As adopted in many jurisdictions, however, RPC 1.13 deems the lawyer who represents the organization also to represent the members of the litigation control group. These jurisdictions do not uniformly agree upon the membership requirements of the litigation control group: some stress "significant involvement" in the determination of the organization's legal position; others stress involvement in the acts which gave rise to the litigation; still others focus on the concept of privilege.

Within these jurisdictions is a smaller subset that extends the prohibitions against ex parte communications between adverse counsel and control group members to include former employees. Some states, such as Florida , Indiana , Washington and Delaware , impose no limitations on attorneys engaging in ex parte communications with former employees of a litigant-employer: they are fair game for the adversary. Other states, such as New York , New Jersey , California , Arizona and Connecticut , prohibit an adversary's ex parte contact with an organization's former employees based on varying interpretations of the control group concept.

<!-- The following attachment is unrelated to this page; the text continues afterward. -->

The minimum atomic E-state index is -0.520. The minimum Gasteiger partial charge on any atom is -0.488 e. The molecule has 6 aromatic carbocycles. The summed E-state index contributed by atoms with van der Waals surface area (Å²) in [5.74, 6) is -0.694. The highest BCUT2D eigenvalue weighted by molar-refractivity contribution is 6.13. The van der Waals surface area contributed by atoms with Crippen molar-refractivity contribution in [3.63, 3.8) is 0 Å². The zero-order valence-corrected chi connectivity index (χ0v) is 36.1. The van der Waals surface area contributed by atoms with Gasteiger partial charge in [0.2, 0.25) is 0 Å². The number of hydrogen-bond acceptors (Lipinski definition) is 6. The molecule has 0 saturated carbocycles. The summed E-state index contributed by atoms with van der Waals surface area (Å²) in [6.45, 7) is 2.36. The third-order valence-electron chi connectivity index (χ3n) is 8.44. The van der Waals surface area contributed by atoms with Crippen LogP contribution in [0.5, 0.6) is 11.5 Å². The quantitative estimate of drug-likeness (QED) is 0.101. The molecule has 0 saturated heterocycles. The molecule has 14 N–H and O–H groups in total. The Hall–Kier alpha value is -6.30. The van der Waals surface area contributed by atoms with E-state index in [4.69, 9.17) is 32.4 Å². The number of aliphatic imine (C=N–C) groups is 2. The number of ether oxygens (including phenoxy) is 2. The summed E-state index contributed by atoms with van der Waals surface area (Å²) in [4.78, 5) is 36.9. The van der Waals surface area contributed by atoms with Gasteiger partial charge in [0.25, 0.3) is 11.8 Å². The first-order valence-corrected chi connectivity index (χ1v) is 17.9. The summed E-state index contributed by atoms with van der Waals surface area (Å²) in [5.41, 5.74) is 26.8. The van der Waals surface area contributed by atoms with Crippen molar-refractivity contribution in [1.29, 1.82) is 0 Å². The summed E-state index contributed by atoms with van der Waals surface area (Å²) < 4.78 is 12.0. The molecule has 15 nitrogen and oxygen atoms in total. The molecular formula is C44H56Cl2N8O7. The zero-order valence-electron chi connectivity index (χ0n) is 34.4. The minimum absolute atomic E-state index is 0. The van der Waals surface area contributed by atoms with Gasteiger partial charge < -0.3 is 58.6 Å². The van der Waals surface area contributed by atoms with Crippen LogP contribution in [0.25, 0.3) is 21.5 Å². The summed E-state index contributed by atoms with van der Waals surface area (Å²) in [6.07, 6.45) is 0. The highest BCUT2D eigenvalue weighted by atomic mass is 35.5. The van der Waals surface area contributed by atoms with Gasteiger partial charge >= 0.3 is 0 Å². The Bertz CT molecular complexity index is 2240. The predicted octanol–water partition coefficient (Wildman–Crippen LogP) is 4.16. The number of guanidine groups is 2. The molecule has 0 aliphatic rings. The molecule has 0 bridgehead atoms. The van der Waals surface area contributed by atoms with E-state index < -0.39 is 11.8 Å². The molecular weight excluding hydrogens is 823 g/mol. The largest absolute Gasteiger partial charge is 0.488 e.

Bottom line: Familiarize yourself, perhaps with the aid of local counsel, with the local rules governing ex parte communications with former employees, respect the boundaries no lawyer wants to run afoul of the ethical rules, even accidentally and determine whether and to what extent such ex parte communications are prohibited. There is no ethical prohibition against using the RPC's to your strategic advantage, depending on the particular needs of your case.